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Architectural reservation “Fishing village” – Tutrakan (Turtucaia)Cod 2407

The architectural reservation “Fishing village” – Tutrakan (Turtucaia) This is the only naturally fishing village of its kind in Bulgaria. The architectural reservation is built on the seaside part of the city. Except the fact that you can see different tools, methods and articles that were used for the two main activities in the city – fishing and boat building, one can stay in the restored homes of the fishermen or enjoy local cuisine at a fish restaurant nearby which is also a hotel.
In the “Fishermen Neighbourhood” there are 48 buildings, all monuments. The neighbourhood was set up in the mid nineteenth century and this gives a kind of rebirth. Some houses were built 150-200 years ago, and this makes them particularly valuable. In the past, residents of Tutrakan survived mainly with two trades, both related to the immediate vicinity of the Danube – they were fishermen and boat builders. Fishermen were the most qualified local citizens. Tutrakan boats were used in the entire Bulgarian valley of the great river.
In the early twentieth century the city had seven workshops for boats, and more than half of the population was engaged in fishing. The two periods when Tutrakan was a Romanian territory – from 1 913to 1916 and then from 1919 to 1940 – somewhat violated the local craft traditions, but not the fishing and boat building. During the second occupation these trades helped to survive mainly Tutrakan citizens of Romanian origin, who constituted about 2/3 of the city’s population. The Bulgarians survived on agriculture, shoemaking, blacksmithing and more. The houses in the neighbourhood are of two types. Both are built on a stone foundation – a basement, with a depth of 1.5 – 2 meters. This type of buildings had only 2-3 rooms. The second type of houses are characterized by beams placed horizontally. The lack of the yard is a characteristic of all fishermen houses – the fishermen were not making agriculture. Every house had on the east wall an icon of St. Nikola, where a candle was flickering whenever the owner was fishing.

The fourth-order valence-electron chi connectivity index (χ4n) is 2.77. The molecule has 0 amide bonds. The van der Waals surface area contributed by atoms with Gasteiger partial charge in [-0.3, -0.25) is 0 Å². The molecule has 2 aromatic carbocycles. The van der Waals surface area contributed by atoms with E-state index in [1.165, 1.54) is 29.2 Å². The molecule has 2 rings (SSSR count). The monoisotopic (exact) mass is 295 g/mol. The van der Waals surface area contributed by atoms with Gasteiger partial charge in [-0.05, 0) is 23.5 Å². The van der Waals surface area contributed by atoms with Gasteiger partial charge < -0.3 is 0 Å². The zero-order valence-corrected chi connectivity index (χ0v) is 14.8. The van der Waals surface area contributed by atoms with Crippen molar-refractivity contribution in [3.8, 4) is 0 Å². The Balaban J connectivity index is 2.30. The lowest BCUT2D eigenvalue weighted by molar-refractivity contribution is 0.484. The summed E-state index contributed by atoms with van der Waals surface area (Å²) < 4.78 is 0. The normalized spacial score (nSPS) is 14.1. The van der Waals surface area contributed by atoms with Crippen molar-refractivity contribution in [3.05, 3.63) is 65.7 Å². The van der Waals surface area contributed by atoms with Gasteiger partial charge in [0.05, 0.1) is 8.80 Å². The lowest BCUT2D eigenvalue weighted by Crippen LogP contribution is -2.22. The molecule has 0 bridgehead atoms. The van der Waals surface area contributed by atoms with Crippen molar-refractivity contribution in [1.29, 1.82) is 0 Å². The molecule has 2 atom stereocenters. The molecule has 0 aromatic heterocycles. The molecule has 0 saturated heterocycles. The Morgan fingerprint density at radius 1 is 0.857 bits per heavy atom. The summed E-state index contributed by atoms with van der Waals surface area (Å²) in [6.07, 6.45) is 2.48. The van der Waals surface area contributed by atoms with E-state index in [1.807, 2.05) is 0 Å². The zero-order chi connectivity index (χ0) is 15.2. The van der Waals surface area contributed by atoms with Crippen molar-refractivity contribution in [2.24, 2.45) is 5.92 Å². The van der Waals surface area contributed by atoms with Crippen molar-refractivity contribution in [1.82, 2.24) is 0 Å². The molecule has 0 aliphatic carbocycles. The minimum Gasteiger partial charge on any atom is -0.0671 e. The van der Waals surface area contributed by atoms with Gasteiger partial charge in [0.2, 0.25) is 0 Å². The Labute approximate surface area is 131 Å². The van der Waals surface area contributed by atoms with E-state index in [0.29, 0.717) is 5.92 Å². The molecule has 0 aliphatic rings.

Most details of everyday life and the lives of local fishermen and craftsmen craft can be seen in the ethnographic museum in Tutrakan. Nearby is the only remaining workshop, which today is a modern factory for boats, yachts and small water bicycles with orders from all over the world.

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